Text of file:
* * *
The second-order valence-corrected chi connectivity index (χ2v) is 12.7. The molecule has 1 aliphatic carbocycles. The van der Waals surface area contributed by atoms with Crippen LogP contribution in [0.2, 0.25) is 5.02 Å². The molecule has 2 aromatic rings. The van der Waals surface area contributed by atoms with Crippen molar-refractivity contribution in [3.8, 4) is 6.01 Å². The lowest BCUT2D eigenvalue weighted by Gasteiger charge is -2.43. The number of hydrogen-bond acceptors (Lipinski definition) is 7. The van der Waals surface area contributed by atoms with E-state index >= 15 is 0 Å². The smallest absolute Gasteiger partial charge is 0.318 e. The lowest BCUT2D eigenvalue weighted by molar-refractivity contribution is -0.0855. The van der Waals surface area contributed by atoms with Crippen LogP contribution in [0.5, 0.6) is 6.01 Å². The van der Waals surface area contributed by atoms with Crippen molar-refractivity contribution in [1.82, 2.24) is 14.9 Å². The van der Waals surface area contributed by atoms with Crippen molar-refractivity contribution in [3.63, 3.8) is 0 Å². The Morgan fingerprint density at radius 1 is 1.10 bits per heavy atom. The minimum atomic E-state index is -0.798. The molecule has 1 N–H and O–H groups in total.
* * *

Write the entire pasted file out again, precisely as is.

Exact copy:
The second-order valence-corrected chi connectivity index (χ2v) is 12.7. The molecule has 1 aliphatic carbocycles. The van der Waals surface area contributed by atoms with Crippen LogP contribution in [0.2, 0.25) is 5.02 Å². The molecule has 2 aromatic rings. The van der Waals surface area contributed by atoms with Crippen molar-refractivity contribution in [3.8, 4) is 6.01 Å². The lowest BCUT2D eigenvalue weighted by Gasteiger charge is -2.43. The number of hydrogen-bond acceptors (Lipinski definition) is 7. The van der Waals surface area contributed by atoms with E-state index >= 15 is 0 Å². The smallest absolute Gasteiger partial charge is 0.318 e. The lowest BCUT2D eigenvalue weighted by molar-refractivity contribution is -0.0855. The van der Waals surface area contributed by atoms with Crippen LogP contribution in [0.5, 0.6) is 6.01 Å². The van der Waals surface area contributed by atoms with Crippen molar-refractivity contribution in [1.82, 2.24) is 14.9 Å². The van der Waals surface area contributed by atoms with Crippen molar-refractivity contribution in [3.63, 3.8) is 0 Å². The Morgan fingerprint density at radius 1 is 1.10 bits per heavy atom. The minimum atomic E-state index is -0.798. The molecule has 1 N–H and O–H groups in total.